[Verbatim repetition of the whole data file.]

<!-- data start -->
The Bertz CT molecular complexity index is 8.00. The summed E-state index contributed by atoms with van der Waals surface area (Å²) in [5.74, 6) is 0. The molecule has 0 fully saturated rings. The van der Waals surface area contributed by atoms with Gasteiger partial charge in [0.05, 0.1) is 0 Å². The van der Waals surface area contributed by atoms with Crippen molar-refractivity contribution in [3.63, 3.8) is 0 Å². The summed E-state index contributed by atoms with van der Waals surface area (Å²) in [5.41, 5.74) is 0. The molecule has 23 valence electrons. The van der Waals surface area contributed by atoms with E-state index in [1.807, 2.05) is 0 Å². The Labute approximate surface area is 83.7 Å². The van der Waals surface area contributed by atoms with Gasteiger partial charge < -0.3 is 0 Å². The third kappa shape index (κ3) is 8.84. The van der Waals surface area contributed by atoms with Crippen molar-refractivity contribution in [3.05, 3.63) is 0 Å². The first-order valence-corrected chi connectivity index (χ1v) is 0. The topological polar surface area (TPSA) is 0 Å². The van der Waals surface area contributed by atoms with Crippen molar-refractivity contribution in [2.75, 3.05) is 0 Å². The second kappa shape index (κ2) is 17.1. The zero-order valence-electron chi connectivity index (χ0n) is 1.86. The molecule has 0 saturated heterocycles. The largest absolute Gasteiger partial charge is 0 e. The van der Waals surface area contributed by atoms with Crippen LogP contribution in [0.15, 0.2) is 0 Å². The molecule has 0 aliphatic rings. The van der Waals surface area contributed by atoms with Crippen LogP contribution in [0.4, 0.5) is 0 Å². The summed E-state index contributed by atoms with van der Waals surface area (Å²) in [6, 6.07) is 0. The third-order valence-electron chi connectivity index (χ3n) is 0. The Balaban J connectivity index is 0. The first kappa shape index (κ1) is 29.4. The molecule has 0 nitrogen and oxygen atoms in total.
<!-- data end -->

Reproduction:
The Bertz CT molecular complexity index is 8.00. The summed E-state index contributed by atoms with van der Waals surface area (Å²) in [5.74, 6) is 0. The molecule has 0 fully saturated rings. The van der Waals surface area contributed by atoms with Gasteiger partial charge in [0.05, 0.1) is 0 Å². The van der Waals surface area contributed by atoms with Crippen molar-refractivity contribution in [3.63, 3.8) is 0 Å². The summed E-state index contributed by atoms with van der Waals surface area (Å²) in [5.41, 5.74) is 0. The molecule has 23 valence electrons. The van der Waals surface area contributed by atoms with E-state index in [1.807, 2.05) is 0 Å². The Labute approximate surface area is 83.7 Å². The van der Waals surface area contributed by atoms with Gasteiger partial charge < -0.3 is 0 Å². The third kappa shape index (κ3) is 8.84. The van der Waals surface area contributed by atoms with Crippen molar-refractivity contribution in [3.05, 3.63) is 0 Å². The first-order valence-corrected chi connectivity index (χ1v) is 0. The topological polar surface area (TPSA) is 0 Å². The van der Waals surface area contributed by atoms with Crippen molar-refractivity contribution in [2.75, 3.05) is 0 Å². The second kappa shape index (κ2) is 17.1. The zero-order valence-electron chi connectivity index (χ0n) is 1.86. The molecule has 0 saturated heterocycles. The largest absolute Gasteiger partial charge is 0 e. The van der Waals surface area contributed by atoms with Crippen LogP contribution in [0.15, 0.2) is 0 Å². The molecule has 0 aliphatic rings. The van der Waals surface area contributed by atoms with Crippen LogP contribution in [0.4, 0.5) is 0 Å². The summed E-state index contributed by atoms with van der Waals surface area (Å²) in [6, 6.07) is 0. The third-order valence-electron chi connectivity index (χ3n) is 0. The Balaban J connectivity index is 0. The first kappa shape index (κ1) is 29.4. The molecule has 0 nitrogen and oxygen atoms in total.